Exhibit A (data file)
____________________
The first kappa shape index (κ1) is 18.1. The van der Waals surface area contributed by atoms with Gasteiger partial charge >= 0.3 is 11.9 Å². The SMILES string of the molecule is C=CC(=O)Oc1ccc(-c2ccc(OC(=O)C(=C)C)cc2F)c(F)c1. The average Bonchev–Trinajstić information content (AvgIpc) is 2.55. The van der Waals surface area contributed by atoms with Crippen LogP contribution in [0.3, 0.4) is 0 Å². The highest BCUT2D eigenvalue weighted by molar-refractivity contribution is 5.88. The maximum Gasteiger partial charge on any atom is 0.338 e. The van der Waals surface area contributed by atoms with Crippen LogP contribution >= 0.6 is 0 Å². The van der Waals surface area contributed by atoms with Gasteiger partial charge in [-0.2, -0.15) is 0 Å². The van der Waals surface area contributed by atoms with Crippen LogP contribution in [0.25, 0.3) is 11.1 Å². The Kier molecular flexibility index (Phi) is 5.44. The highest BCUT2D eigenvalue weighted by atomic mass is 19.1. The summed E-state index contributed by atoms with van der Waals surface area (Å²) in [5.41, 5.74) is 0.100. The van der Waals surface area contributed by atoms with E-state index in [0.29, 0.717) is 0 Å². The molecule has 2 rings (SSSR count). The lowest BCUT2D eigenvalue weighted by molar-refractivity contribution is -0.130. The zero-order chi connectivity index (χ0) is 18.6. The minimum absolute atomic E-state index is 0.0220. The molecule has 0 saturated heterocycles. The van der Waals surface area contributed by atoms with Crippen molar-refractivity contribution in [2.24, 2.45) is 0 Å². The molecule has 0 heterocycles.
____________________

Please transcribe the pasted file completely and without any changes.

The first kappa shape index (κ1) is 18.1. The van der Waals surface area contributed by atoms with Gasteiger partial charge >= 0.3 is 11.9 Å². The SMILES string of the molecule is C=CC(=O)Oc1ccc(-c2ccc(OC(=O)C(=C)C)cc2F)c(F)c1. The average Bonchev–Trinajstić information content (AvgIpc) is 2.55. The van der Waals surface area contributed by atoms with Crippen LogP contribution in [0.3, 0.4) is 0 Å². The highest BCUT2D eigenvalue weighted by molar-refractivity contribution is 5.88. The maximum Gasteiger partial charge on any atom is 0.338 e. The van der Waals surface area contributed by atoms with Crippen LogP contribution >= 0.6 is 0 Å². The van der Waals surface area contributed by atoms with Gasteiger partial charge in [-0.2, -0.15) is 0 Å². The van der Waals surface area contributed by atoms with Crippen LogP contribution in [0.25, 0.3) is 11.1 Å². The Kier molecular flexibility index (Phi) is 5.44. The highest BCUT2D eigenvalue weighted by atomic mass is 19.1. The summed E-state index contributed by atoms with van der Waals surface area (Å²) in [5.41, 5.74) is 0.100. The van der Waals surface area contributed by atoms with E-state index in [0.29, 0.717) is 0 Å². The molecule has 2 rings (SSSR count). The lowest BCUT2D eigenvalue weighted by molar-refractivity contribution is -0.130. The zero-order chi connectivity index (χ0) is 18.6. The minimum absolute atomic E-state index is 0.0220. The molecule has 0 saturated heterocycles. The van der Waals surface area contributed by atoms with Crippen molar-refractivity contribution in [2.24, 2.45) is 0 Å². The molecule has 0 heterocycles.